Washington, D.C. – Today, the House Financial Services Committee will mark up the Small Company Disclosure Simplification Act, H.R. 5054. The legislation was first introduced in 2013 and the bill will exempt a majority of public companies from the obligation to file financial statements in a searchable and standardized data format with the U.S. Securities and Exchange Commission (SEC).
The Small Company Disclosure Simplification Act would direct the SEC to exempt all public companies with annual revenues $250 million or less from its requirement to file financial statements in the eXtensible Business Reporting Language (XBRL) open data format. Supporters of the bill claim that the XBRL filing requirement costs companies too much – citing high and anecdotal compliance costs. But a study by the non-profits XBRL-US and the American Institute of CPAs shows that these figures do not align with industry-reported filing costs. The median cost for small companies is $8,000.
The committee has voted to approve the proposal many times – sometimes as a stand-alone bill – but more often as part of larger legislative package. In recent years, the committee has struggled to get House rank-and-file members to support the anti-open data bill and the Senate has refused to consider it so far.
The increasing opposition to the bill is due in large part to current support and industry reliance on the SEC’s machine-readable corporate disclosure data. Recently, Thomson Reuters, Morningstar, Inc., The Council of Institutional Investors, and XBRL-US have issued letters of opposition. Additionally, JP Morgan Chase, the CFA Institute, and the Data Foundation have authored white papers and blogs supporting the adoption of structured data in financial regulatory markets, which is the very innovation that the Small Company Disclosure Simplification Act would mostly eliminate.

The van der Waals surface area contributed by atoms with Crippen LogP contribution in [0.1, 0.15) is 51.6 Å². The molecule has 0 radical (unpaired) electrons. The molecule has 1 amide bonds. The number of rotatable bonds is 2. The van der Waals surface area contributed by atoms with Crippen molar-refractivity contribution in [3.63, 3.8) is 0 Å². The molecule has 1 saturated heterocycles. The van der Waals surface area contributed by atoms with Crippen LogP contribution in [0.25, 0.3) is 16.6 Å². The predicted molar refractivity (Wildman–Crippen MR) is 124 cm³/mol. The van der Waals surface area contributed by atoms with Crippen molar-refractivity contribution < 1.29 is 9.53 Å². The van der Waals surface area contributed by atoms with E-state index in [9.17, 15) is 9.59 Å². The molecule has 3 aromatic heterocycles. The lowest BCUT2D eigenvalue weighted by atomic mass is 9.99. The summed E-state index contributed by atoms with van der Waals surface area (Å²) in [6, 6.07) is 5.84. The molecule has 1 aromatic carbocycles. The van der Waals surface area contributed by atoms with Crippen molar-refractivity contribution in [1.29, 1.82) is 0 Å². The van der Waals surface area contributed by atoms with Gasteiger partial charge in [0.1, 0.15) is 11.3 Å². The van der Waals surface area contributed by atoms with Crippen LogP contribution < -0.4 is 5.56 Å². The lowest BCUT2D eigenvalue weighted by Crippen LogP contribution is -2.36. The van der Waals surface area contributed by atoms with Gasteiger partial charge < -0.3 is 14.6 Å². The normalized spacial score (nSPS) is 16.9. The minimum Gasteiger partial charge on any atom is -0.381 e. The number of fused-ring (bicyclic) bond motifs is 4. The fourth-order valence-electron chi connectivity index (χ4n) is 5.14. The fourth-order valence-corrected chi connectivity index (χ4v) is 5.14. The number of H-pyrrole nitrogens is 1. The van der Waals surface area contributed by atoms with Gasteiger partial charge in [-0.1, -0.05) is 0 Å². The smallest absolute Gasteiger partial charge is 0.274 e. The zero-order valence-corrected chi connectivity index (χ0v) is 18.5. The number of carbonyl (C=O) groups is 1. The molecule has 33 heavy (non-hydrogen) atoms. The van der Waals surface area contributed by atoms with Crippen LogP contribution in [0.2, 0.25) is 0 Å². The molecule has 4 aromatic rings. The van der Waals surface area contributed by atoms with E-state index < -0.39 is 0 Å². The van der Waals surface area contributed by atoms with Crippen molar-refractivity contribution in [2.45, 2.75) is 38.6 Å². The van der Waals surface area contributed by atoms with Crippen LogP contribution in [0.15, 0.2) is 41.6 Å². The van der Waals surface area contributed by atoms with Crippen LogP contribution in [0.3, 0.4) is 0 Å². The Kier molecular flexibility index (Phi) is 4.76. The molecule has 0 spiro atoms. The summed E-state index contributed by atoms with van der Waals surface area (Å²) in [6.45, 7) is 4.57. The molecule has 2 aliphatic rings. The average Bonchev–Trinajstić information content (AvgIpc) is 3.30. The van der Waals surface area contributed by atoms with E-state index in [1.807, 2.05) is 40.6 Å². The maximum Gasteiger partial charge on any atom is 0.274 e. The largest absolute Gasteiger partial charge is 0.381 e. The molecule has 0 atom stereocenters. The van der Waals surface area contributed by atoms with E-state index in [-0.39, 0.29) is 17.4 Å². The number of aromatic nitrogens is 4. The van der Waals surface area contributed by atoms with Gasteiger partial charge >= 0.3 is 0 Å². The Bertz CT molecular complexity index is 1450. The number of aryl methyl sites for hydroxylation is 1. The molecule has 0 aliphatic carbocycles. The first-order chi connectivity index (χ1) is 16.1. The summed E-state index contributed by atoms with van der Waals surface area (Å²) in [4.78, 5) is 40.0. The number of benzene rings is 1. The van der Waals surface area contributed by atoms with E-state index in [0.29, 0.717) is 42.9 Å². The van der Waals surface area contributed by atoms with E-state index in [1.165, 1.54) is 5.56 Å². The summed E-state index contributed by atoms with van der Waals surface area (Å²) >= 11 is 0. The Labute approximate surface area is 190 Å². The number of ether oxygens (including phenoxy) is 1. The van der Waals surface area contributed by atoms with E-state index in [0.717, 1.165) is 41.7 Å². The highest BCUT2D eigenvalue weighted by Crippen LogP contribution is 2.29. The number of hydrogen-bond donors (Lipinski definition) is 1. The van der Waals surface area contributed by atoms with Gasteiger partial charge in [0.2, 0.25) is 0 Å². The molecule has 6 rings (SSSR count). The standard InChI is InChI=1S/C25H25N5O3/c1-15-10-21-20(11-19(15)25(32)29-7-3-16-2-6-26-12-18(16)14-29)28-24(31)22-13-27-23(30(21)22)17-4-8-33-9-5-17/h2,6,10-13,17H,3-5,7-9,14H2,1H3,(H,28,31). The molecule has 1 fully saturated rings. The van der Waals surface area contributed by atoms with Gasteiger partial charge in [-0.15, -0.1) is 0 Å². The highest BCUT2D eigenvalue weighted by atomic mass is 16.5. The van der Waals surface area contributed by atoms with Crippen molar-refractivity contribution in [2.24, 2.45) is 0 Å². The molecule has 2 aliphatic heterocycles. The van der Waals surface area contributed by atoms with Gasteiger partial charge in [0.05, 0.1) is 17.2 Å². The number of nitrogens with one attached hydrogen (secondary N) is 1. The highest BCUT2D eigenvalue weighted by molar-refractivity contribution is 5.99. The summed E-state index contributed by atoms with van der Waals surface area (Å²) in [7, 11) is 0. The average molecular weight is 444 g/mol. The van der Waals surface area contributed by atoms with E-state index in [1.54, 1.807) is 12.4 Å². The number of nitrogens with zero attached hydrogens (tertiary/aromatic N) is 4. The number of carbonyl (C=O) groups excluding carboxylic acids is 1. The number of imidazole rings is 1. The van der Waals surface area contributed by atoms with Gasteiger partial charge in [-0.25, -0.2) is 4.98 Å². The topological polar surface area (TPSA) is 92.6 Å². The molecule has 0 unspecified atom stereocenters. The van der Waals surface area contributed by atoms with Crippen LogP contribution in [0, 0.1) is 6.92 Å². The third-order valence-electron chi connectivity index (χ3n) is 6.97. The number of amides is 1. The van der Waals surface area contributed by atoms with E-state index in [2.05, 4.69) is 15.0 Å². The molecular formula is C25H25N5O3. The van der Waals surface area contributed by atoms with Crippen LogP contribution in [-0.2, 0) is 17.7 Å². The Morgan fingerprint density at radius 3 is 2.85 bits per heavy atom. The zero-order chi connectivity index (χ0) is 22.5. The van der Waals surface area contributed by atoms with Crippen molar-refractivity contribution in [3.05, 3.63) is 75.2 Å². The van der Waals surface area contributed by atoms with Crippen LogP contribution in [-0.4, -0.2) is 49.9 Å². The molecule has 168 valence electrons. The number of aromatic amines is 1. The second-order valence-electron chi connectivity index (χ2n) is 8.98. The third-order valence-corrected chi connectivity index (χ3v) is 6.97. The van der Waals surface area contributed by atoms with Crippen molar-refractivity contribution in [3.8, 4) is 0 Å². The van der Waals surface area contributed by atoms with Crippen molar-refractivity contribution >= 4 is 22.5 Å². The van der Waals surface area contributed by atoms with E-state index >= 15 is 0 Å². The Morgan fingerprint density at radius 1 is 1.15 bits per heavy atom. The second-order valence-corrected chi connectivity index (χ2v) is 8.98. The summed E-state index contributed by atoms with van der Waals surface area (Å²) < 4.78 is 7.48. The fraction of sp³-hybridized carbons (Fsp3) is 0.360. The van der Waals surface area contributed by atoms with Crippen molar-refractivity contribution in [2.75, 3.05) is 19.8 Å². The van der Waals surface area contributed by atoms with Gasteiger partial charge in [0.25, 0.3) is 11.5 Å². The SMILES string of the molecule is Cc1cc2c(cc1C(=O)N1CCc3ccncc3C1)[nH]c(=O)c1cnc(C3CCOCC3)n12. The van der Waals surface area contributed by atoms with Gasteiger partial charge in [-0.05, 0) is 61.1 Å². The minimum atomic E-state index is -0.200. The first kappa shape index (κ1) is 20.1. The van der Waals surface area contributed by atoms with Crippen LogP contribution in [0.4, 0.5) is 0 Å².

“The Data Coalition strongly opposes the Small Company Disclosure Simplification Act,” said Hudson Hollister, Executive Director of the Data Coalition. “The Financial Services Committee is fixated on this anti-open-data proposal, which is based on outdated facts and incomplete stakeholder engagement. The bill is overly simplistic and would hinder the SEC’s ongoing efforts to modernize. If this House legislative proposal is enacted, it will also hurt the SEC’s ability to provide adequate oversight, publish accurate and comparable investor data–which many entities rely on–-and combat fraud and abuses. Modern business analytics and emerging technology relies on access to standardized and machine-readable open data.”
About the Data Coalition: The Data Coalition is the world’s first, and only, open data trade association. We empower data companies to make our government more efficient and transparent through the standardization and publication of its information. Open data enhances accountability, improves government management, reduces compliance costs, and stimulates innovation. Our members represent a cross-section of the technology industry and implementers, employ over two hundred thousand Americans, and have a combined market capitalization exceeding $1.5 trillion. For more information, visit datacoalition.org.